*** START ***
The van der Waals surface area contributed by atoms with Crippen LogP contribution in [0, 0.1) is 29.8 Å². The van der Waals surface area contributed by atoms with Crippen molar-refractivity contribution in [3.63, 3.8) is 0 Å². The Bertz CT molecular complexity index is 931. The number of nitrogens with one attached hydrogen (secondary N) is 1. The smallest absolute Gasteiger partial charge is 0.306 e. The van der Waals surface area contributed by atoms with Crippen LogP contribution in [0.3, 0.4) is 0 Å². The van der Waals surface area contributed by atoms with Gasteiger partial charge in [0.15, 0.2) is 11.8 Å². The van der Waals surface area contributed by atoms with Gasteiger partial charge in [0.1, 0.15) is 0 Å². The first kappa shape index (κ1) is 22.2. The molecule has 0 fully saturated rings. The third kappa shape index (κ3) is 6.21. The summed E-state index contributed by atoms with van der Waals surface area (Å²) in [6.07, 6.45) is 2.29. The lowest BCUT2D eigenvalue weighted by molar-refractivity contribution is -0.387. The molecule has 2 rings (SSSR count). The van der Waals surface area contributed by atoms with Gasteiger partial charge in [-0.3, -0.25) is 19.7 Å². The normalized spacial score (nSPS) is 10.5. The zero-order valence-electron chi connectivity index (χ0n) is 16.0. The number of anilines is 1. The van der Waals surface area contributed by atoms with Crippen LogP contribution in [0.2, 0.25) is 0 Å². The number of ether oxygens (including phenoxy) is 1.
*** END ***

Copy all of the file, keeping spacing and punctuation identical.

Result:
The van der Waals surface area contributed by atoms with Crippen LogP contribution in [0, 0.1) is 29.8 Å². The van der Waals surface area contributed by atoms with Crippen molar-refractivity contribution in [3.63, 3.8) is 0 Å². The Bertz CT molecular complexity index is 931. The number of nitrogens with one attached hydrogen (secondary N) is 1. The smallest absolute Gasteiger partial charge is 0.306 e. The van der Waals surface area contributed by atoms with Crippen LogP contribution in [0.3, 0.4) is 0 Å². The van der Waals surface area contributed by atoms with Gasteiger partial charge in [0.15, 0.2) is 11.8 Å². The van der Waals surface area contributed by atoms with Gasteiger partial charge in [0.1, 0.15) is 0 Å². The first kappa shape index (κ1) is 22.2. The molecule has 0 fully saturated rings. The third kappa shape index (κ3) is 6.21. The summed E-state index contributed by atoms with van der Waals surface area (Å²) in [6.07, 6.45) is 2.29. The lowest BCUT2D eigenvalue weighted by molar-refractivity contribution is -0.387. The molecule has 2 rings (SSSR count). The van der Waals surface area contributed by atoms with Gasteiger partial charge in [-0.3, -0.25) is 19.7 Å². The normalized spacial score (nSPS) is 10.5. The zero-order valence-electron chi connectivity index (χ0n) is 16.0. The number of anilines is 1. The van der Waals surface area contributed by atoms with Crippen LogP contribution in [0.2, 0.25) is 0 Å². The number of ether oxygens (including phenoxy) is 1.